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North Korean leader Kim Jong Un prepares to depart Dong Dang railway station in Dong Dang, Vietnamese border town Saturday, March 2, 2019.(AP Photo/Minh Hoang)

North Korean hackers pose a serious threat to the international banking system, a top investigator with the United Nations warned U.S. lawmakers Wednesday.

“The nearly five years I’ve worked on the panel causes me great concern regarding the security of the international banking system,” Hugh Griffiths, coordinator of the U.N. Panel of Experts on North Korea, told a House Foreign Affairs subcommittee.

“The North Korean hacking of banks is not only sophisticated, in terms of how they’re breaching banking security software systems, but they’re also organizing small armies of people around the world to withdraw very quickly from ATM machines,” Griffiths said.Subscribe to our expanded print magazine for more politics, deeper culture, better accessWatch Full Screen to Skip Ads

North Korea’s nuclear weapons program, which could soon be capable of delivering a warhead to the United States, has made the country an international pariah. President Trump has been trying to negotiate a deal with dictator Kim Jong Un to dismantle the program, but the North Koreans have used cyberattacks to circumvent international sanctions while resisting U.S. pressure to strike an agreement.

Griffiths’ team released a reportearlier this month that found North Korea “enjoys ongoing access to the international financial system, as its financial networks have quickly adapted to the latest sanctions, using evasive methods in ways that make it difficult to detect illicit activity.” The report noted that tougher sanctions imposed in 2017 were “being systematically undermined by the deceptive practices of the Democratic People’s Republic of Korea and the failure by Member States to recognize and prevent them.”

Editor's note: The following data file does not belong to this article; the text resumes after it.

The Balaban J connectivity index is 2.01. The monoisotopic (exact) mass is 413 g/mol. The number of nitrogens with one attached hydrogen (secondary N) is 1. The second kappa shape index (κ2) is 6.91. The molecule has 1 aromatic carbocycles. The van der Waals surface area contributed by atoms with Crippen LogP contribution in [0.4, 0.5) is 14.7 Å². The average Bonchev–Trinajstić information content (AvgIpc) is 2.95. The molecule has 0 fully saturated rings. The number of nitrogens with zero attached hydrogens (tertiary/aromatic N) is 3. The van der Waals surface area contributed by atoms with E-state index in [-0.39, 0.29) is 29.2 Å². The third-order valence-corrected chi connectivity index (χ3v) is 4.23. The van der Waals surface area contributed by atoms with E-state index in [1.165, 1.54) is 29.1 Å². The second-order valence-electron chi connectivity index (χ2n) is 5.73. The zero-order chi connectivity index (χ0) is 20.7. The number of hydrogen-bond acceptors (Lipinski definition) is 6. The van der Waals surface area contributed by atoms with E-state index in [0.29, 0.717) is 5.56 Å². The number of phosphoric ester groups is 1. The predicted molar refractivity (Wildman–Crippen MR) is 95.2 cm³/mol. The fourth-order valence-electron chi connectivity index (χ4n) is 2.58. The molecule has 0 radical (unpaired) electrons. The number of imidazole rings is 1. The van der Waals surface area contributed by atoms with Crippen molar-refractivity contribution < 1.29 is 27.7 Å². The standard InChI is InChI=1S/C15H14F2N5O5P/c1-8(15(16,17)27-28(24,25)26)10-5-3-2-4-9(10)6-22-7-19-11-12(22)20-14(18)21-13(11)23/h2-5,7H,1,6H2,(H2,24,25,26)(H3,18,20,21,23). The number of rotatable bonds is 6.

U.S. intelligence officials have identified North Korea as one of the four most significant sources of cybersecurity threats against the West. The U.N. report cited numerous examples of the country’s cyberattacks, including a case from last October in which North Korean intelligence officials plundered $13.5 million from a major bank in India in a breach that “bypassed three main layers of defence” recommended by international law enforcement.

North Korean hackers reportedly targeted 100 different computer networks as Trump and Kim met in Hanoi last month for a summit that ended when Kim demanded major sanctions relief in exchange for limited restrictions on his nuclear weapons arsenal.

“This is extremely well organized,” Griffiths told Congress. “Follow the money. With Chairman Kim, at every level, if you follow the money you will be able to address this more quickly.”

North Korea’s abilities raise the specter of cyberattacks that are more dangerous than thievery. “Do you see any indications that North Korea might use these cyberattack capabilities to put international banking — the entire system itself — or any of its components at risk?” asked Rep. Abigail Spanberger, D-Va.

“Yes, I do,” Griffiths replied.

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